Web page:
On his VDU's blog, Dr. Ian Mackay and Dr. Katherine E. Arden write: Catching Ebola: mistakes, messages and madness [amended]. Excerpt (but read the whole post):
The extent of the fear inspired by the first imported EVD case was especially clear from the massive spike in social media content from the United States which followed the arrival from Liberia of an individual with EVD; far more social media activity than had been seen in the United States to that point, or since.[14,10]
This month, even though 11 contacts/associates are being flown back to the United States for observation; on the heels of the index case, social media activity has barely responded – in fact Twitter is possibly more positive/neutral about Ebola in the US in March 2015 than in August 2014, rather than excessively fearful, mean or just plain hysterical.
Some of the heat may have been taken out of the emotional response to Ebola outside Africa because it is now clear that a catastrophic pandemic is not going to happen. Kinda like we were told. I know; it's so uncool to be reminded that you were told something by a grown up - and it was right!
Well...THEY TOLD YOU SO!!!
Nations with better (some!) healthcare infrastructure, preparedness, healthcare to patient ratios and those who got advice and help quickly, curtailed the spread of EVD. Kicked it out. Stomped on it. Terminated it. This was true even when contacts had been classified as at high risk of getting sick.
Public health messaging made some big calls early on. Some examples include tweets by Head of Public Relations for the WHO, Gregory Härtl, and later by the Centers for Disease Control and Prevention’s Director, Dr Tom Freiden. They made it clear that Ebola virus was not easy to catch and that measures to stop an outbreak were known.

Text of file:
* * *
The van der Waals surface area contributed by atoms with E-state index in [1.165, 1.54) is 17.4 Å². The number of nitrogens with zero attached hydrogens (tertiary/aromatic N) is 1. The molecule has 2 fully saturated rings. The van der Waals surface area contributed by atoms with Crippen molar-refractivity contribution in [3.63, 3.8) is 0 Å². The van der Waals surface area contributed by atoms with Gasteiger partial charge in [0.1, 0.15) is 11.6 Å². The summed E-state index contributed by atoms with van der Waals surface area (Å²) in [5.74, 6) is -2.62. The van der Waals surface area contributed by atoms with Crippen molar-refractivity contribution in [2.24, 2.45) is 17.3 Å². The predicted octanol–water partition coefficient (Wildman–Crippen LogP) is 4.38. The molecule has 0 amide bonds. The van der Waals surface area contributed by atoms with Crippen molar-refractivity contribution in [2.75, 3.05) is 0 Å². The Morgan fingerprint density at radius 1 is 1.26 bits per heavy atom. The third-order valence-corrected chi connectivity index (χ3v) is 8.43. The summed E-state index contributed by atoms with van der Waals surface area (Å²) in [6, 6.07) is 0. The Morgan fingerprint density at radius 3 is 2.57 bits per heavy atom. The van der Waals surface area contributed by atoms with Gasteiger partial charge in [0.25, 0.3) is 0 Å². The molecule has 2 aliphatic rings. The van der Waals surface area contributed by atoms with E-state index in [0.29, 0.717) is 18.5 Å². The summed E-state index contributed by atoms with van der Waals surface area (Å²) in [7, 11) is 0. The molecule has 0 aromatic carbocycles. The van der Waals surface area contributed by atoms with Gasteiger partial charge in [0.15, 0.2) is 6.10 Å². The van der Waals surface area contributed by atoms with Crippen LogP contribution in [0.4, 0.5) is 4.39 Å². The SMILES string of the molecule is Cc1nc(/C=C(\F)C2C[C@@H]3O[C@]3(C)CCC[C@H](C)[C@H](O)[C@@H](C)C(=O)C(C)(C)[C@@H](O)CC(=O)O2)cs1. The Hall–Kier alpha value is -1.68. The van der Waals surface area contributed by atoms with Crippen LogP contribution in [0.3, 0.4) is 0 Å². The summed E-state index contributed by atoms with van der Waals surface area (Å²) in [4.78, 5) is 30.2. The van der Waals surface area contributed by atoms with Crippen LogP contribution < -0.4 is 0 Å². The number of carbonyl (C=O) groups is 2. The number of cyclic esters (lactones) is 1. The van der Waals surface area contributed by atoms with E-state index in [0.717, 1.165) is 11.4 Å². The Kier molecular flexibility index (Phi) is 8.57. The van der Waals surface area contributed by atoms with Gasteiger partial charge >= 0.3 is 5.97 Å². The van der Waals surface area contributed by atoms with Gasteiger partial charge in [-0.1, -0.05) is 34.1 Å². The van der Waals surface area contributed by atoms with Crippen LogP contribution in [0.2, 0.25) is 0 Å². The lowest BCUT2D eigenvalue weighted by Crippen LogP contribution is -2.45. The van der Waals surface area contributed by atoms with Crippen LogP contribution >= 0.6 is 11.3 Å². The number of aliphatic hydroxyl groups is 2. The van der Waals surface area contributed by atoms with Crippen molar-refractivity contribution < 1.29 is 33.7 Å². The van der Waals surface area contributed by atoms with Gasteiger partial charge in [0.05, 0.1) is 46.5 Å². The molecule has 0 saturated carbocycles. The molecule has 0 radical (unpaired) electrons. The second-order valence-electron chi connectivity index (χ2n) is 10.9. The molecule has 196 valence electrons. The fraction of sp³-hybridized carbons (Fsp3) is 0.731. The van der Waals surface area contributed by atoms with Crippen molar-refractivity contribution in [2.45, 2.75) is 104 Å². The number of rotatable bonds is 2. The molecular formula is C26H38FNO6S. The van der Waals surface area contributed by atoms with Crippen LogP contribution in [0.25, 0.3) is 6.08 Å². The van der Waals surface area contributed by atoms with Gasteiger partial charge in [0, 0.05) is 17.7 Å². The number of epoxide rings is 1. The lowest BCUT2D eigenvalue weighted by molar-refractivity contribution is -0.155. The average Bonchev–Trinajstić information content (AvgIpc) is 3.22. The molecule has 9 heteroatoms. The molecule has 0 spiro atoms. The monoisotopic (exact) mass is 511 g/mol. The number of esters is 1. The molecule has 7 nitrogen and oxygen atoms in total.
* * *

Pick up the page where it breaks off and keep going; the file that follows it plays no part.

At the time, this didn't jibe with other voices and the unprecedented number of EVD cases and deaths, especially from August onwards, that were tallying up at an exponential rate in west Africa. But those messages, while technically correct, probably didn't convey enough of some of the biggest factors in a disease outbreak - fear, ignorance (meant only in the sense of no specific knowledge of Ebola virus and EVD), tradition and history - the human factors rather than the viral ones.
Some comments about transmission suggested essentially no chance of even a single new case happening on the home soil of richer countries - they were overly enthusiastic. They were unjustifiable and when some hospital workers in non-African countries became infected, they were ultimately seen for the mistake in message crafting that they were.
Much of the science of the Ebola epidemic is yet to be written, but what we know today is that it is unlikely that Ebola transmission is any different from what was observed decades ago. Direct, physical contact with a very ill person’s fluids is the overwhelmingly biggest risk factor to target in reducing disease spread.
And even then there's no guarantee that disease will result from all instances of contact. We still have much to learn.